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Pennsylvania Senator proposes bill to legalize marijuana

By Abigail Prendergast     Feb 12, 2013 in Politics
Pittsburgh - Pa. Senator, Daylin Leach, along with Neill Franklin of LEAP, are proposing a bill that would decriminalize marijuana distribution and use in that state. Despite cannabis being illegal federally, many states have been treading a different path.
Despite the fact that marijuana is still illegal on a federal scale, several states themselves are going to the opposite side of the spectrum.
According to CBS News Pittsburgh, Pa. Senator and Philadelphia democrat, Daylin Leach, feels that Pennsylvania really should join the ranks of states taking a stand against such federal laws, and to regulate cannabis just like tobacco and alcohol.
“There are other intoxicants that are far worse that we do not treat the same way. We do not accuse people of criminal offenses for consuming,” Leach stated at a press conference in Harrisburg Monday afternoon.
Leach made the claim about marijuana being safer than other substances.
“Marijuana is not physically addictive,” he said. “Alcohol and tobacco are physically addictive.”
The Reporter points out that despite marijuana's medical benefits, lower level of toxicity, and the fact that its illegal status has been cause for gang violence and victimless crime arrests, it seems that politicians are drawn to the financial gain over any other reason for decriminalizing the substance.
“The economic argument, at the end of the day, will probably be the most effective in changing this terrible policy we’ve had in place for too long,” said Leach, who is also one of Pennsylvania state legislature's biggest marijuana proponents.
At the aforementioned press conference, Leach cited data from the Office of National Drug Control Policy, and stated that legalizing weed would benefit the state of Pennsylvania by saving it about $325 million a year which is otherwise spent on marijuana prosecution and offenses.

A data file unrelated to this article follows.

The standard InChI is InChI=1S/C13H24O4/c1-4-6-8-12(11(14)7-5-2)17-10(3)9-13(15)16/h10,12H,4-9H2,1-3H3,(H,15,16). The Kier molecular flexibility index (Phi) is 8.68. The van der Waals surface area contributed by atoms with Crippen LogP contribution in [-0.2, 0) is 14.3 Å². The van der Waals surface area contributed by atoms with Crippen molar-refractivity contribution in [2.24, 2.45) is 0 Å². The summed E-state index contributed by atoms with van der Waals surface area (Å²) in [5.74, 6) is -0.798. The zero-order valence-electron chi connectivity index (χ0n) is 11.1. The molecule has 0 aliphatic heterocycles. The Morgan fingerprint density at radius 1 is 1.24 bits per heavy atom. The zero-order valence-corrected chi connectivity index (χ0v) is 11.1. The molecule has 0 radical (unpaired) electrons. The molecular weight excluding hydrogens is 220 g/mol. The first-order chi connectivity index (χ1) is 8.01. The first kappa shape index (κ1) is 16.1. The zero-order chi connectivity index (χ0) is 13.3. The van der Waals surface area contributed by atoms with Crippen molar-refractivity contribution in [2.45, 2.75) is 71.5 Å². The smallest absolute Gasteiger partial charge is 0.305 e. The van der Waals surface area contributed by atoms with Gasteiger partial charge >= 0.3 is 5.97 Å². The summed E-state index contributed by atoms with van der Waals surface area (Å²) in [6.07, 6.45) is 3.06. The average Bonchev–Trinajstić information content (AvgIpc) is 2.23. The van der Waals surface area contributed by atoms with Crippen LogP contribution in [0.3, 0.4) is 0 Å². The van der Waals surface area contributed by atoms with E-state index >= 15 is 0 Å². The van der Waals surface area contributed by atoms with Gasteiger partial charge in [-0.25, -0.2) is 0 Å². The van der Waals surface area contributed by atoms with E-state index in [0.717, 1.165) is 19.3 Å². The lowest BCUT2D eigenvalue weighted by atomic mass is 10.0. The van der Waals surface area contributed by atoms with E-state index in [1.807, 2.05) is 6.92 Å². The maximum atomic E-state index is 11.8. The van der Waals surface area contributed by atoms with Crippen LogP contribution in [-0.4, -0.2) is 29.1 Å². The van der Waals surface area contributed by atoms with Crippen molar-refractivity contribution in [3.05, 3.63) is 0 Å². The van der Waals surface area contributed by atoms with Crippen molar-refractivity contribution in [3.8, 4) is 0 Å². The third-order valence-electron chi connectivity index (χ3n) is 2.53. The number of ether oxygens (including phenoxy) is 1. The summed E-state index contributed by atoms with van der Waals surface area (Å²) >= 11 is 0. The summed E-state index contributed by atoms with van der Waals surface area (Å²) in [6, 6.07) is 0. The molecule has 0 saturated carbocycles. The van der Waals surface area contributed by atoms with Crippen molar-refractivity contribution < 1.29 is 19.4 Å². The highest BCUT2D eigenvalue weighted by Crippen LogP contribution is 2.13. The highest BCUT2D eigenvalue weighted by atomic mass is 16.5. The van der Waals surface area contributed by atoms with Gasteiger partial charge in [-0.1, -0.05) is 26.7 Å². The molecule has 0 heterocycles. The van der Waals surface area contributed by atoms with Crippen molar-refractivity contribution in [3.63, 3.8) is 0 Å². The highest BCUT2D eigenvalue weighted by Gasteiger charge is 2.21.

Leach's proposal is a gamble at best, and as Raw Story reports, and his medical marijuana bills were subject to being ignored even though medicinal bud is highly popular with voters.
Even with the supposed opposition, Leach has the Law Enforcement Against Prohibition (LEAP) at his side.
“He’s not the only one considering a bill like this,” said Neill Franklin, Executive Director of LEAP. “Policymakers throughout the country — I think you’re going to see some activity in Rhode Island and other states where policymakers have finally realized this is not the third-rail issue it used to be. They’re beginning to realize this is the direction the majority of their constituents and people across the nation want to go in. So it’s just a matter of time.”
“This is inevitable. This will pass. It may take two, it may take four years,” said Leach in addition. “A majority of people don’t support marijuana legalization simply because they haven’t really had cause to revisit the issue in their minds. Once you sit down with people and explain the harm it does in a wide variety of ways, and the befits we can accrue through legalization, I think that people will very quickly change their minds.”
Leach insisted that the battle over marijuana legalization would be long over within the next couple of decades, " talking about... whether we should legalize it or not."
“It will be long over before then. We’re right on the precipice of it… We’re going to look in a year or two at Colorado and Washington and say, ‘My God. They’ve stopped putting college kids in jail and they’ve started building roads and bridges.’”
Leach also pointed out that some of his “most conservative” associates have backed up his claims about legalizing cannabis behind closed doors. He says they stated that marijuana's illegal status is “just another government program," and its not giving the American people their money's worth.
“I was just at a judicial conference where a lot of the judges were very supportive [of legalization],” said Leach. They’re dealing with this stuff every day. I have a weird genetic mutation where I seek out controversy where others do not. So there’s many who won’t put their name out front on an issue until it gets [mainstream] in their minds. If there was a secret ballot, I predict legalization would pass.”
“This promotes the educational process,” said Franklin while comparing Leach's proposed bill to California's Prop. 19 from 2010 which was ultimately unsuccessful. “It allows people to begin to learn the details regarding such a move… so that as the years go by, eventually the legislation will pass.”
What Leach wishes to do is legalize marijuana possession, allowing up to one ounce to be carried. He said it would save Pennsylvania $350 million used for prosecuting and imprisoning 25,000 cannabis users.
Also, he said that charging a dollar per joint would yield an additional yearly influx of $200 million.
“A lot of additional money that we are leaving on the table as a society by forcing marijuana to be sold in an untaxed, unregulated black market,” Leach said.
More about Marijuana, Legalize, Pennsylvania, daylin leach, Leap
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